The long term problem remains however. This may help secure finance for building some big projects – which are long term projects and won’t impact on the economy for quite some time. (Ironic that, given this is partly about trying to foster a stimulus on the cheap). But it doesn’t answer how government plans to fund and manage long term maintenance of these projects. The Silvertown Tunnel for example (recently given status as being of national importance) will need building. But it will also need maintaining, upgrading and managing over decades.

PFI was deeply flawed – but without government sayiing a dicky bird on what their alternative is – and with a clear cut and unambiguous aversion to paying out from departmental capital budgets each year – a great many projects will stay on hold because of the uncertainty.

6. Margin4error

oh – and yep – as Chaise suggests – the fact that some infrastructure doesn’t work out does not mean infrastructure is not a route to growth.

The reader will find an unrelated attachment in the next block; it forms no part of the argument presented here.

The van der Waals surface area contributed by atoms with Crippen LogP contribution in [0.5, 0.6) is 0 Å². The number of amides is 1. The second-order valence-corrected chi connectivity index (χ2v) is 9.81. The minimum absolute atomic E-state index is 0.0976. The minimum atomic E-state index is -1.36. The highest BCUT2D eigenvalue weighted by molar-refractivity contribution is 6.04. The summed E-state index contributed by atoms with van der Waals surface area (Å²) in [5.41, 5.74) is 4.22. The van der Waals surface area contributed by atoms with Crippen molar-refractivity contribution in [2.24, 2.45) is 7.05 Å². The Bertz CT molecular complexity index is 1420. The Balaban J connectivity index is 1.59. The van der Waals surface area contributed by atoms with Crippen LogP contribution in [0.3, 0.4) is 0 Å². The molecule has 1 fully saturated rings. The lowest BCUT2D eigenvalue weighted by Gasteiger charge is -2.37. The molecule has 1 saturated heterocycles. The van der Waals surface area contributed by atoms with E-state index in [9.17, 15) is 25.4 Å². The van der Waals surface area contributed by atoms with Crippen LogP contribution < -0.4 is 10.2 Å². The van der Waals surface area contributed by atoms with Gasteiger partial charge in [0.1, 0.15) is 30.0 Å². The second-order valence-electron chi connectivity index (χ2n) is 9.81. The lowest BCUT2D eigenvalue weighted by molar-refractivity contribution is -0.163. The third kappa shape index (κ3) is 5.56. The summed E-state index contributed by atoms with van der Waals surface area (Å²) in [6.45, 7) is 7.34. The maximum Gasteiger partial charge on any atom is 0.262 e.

The UK is ranked 28th in the world for standard of infrastructure. That’s a massive economic disadvantage in a globalised economy. Building the wrong infrastructure would be foolish. But not building the right infrastructure is far more stupid.

UKIP’s economic policy is to cut back government spending to, after inflation, where it was in 1997, stop subsidising windmills, let the electricity industry use as much nuclear and shale gas power as gthere is a market for, get rid of the most serious regulatory restrictions on wealth production and of the restrictive EU. This would get us to the 6% growth rate the rest of the non-EU world ia achieving.

Since this is what is called liberal economics I thought I would ask if there is anybody here who can give any reasons (not simply explaining that they don’t like it) why this would not work?

@Neil Craig

I’m curious to know where you think the 6% growth would actually come from? Particularly in the short-term. New nuclear projects are inherently long-term projects, which are slow to get started, and lack the incremental inputs/outputs of, say, wind power generation (i.e. capacity can be augmented gradually). The UK doesn’t yet have a large scale shale gas infrastructure (I hope it never does), not to mention it is an environmentally insane proposition.